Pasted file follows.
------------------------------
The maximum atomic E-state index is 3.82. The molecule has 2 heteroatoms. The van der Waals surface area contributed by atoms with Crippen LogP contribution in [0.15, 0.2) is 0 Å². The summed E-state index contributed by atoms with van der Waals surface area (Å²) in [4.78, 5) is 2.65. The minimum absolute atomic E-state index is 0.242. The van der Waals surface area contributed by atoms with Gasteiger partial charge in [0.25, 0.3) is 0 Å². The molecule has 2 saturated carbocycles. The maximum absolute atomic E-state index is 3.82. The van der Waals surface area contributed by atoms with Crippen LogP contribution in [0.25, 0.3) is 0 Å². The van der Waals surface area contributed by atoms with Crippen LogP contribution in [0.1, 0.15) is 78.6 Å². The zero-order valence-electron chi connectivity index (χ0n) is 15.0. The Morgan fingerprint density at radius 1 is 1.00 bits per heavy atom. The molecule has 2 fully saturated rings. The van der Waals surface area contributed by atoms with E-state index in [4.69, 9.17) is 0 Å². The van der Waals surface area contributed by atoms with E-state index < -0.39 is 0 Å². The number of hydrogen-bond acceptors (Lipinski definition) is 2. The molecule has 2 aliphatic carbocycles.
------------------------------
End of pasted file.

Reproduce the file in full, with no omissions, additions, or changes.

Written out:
The maximum atomic E-state index is 3.82. The molecule has 2 heteroatoms. The van der Waals surface area contributed by atoms with Crippen LogP contribution in [0.15, 0.2) is 0 Å². The summed E-state index contributed by atoms with van der Waals surface area (Å²) in [4.78, 5) is 2.65. The minimum absolute atomic E-state index is 0.242. The van der Waals surface area contributed by atoms with Gasteiger partial charge in [0.25, 0.3) is 0 Å². The molecule has 2 saturated carbocycles. The maximum absolute atomic E-state index is 3.82. The van der Waals surface area contributed by atoms with Crippen LogP contribution in [0.25, 0.3) is 0 Å². The van der Waals surface area contributed by atoms with Crippen LogP contribution in [0.1, 0.15) is 78.6 Å². The zero-order valence-electron chi connectivity index (χ0n) is 15.0. The Morgan fingerprint density at radius 1 is 1.00 bits per heavy atom. The molecule has 2 fully saturated rings. The van der Waals surface area contributed by atoms with E-state index in [4.69, 9.17) is 0 Å². The van der Waals surface area contributed by atoms with E-state index < -0.39 is 0 Å². The number of hydrogen-bond acceptors (Lipinski definition) is 2. The molecule has 2 aliphatic carbocycles.